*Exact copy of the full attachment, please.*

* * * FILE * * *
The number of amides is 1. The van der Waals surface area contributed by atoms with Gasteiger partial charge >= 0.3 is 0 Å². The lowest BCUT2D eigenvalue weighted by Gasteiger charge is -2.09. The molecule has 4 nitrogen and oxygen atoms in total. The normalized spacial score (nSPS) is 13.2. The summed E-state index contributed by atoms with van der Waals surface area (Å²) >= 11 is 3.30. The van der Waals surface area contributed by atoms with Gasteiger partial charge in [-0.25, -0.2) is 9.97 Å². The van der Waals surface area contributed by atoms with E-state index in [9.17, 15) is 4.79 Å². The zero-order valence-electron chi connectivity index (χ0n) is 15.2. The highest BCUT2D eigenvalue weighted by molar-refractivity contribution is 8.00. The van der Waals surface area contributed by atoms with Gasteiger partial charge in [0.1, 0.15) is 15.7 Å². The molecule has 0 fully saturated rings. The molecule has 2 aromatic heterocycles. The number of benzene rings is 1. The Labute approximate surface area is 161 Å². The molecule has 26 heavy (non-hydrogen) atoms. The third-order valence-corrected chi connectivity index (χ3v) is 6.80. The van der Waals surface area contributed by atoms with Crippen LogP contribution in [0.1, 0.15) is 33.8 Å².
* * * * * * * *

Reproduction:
The number of amides is 1. The van der Waals surface area contributed by atoms with Gasteiger partial charge >= 0.3 is 0 Å². The lowest BCUT2D eigenvalue weighted by Gasteiger charge is -2.09. The molecule has 4 nitrogen and oxygen atoms in total. The normalized spacial score (nSPS) is 13.2. The summed E-state index contributed by atoms with van der Waals surface area (Å²) >= 11 is 3.30. The van der Waals surface area contributed by atoms with Gasteiger partial charge in [-0.25, -0.2) is 9.97 Å². The van der Waals surface area contributed by atoms with E-state index in [9.17, 15) is 4.79 Å². The zero-order valence-electron chi connectivity index (χ0n) is 15.2. The highest BCUT2D eigenvalue weighted by molar-refractivity contribution is 8.00. The van der Waals surface area contributed by atoms with Gasteiger partial charge in [0.1, 0.15) is 15.7 Å². The molecule has 0 fully saturated rings. The molecule has 2 aromatic heterocycles. The number of benzene rings is 1. The Labute approximate surface area is 161 Å². The molecule has 26 heavy (non-hydrogen) atoms. The third-order valence-corrected chi connectivity index (χ3v) is 6.80. The van der Waals surface area contributed by atoms with Crippen LogP contribution in [0.1, 0.15) is 33.8 Å².